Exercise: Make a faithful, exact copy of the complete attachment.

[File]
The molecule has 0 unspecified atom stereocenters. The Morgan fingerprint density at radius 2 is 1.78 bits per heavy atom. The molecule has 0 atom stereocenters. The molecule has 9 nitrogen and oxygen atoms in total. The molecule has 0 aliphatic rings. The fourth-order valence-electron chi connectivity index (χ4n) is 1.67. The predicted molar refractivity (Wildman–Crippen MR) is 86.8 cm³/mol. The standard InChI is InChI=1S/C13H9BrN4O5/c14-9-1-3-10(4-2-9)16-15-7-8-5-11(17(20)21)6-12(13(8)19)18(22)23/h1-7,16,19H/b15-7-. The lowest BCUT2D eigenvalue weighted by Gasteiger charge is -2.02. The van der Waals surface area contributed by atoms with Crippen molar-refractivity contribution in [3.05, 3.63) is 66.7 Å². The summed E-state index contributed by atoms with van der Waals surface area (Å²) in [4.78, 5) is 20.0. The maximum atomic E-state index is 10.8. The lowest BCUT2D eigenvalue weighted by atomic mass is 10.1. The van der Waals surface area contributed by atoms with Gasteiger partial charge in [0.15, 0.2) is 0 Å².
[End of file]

The molecule has 0 unspecified atom stereocenters. The Morgan fingerprint density at radius 2 is 1.78 bits per heavy atom. The molecule has 0 atom stereocenters. The molecule has 9 nitrogen and oxygen atoms in total. The molecule has 0 aliphatic rings. The fourth-order valence-electron chi connectivity index (χ4n) is 1.67. The predicted molar refractivity (Wildman–Crippen MR) is 86.8 cm³/mol. The standard InChI is InChI=1S/C13H9BrN4O5/c14-9-1-3-10(4-2-9)16-15-7-8-5-11(17(20)21)6-12(13(8)19)18(22)23/h1-7,16,19H/b15-7-. The lowest BCUT2D eigenvalue weighted by Gasteiger charge is -2.02. The van der Waals surface area contributed by atoms with Crippen molar-refractivity contribution in [3.05, 3.63) is 66.7 Å². The summed E-state index contributed by atoms with van der Waals surface area (Å²) in [4.78, 5) is 20.0. The maximum atomic E-state index is 10.8. The lowest BCUT2D eigenvalue weighted by atomic mass is 10.1. The van der Waals surface area contributed by atoms with Gasteiger partial charge in [0.15, 0.2) is 0 Å².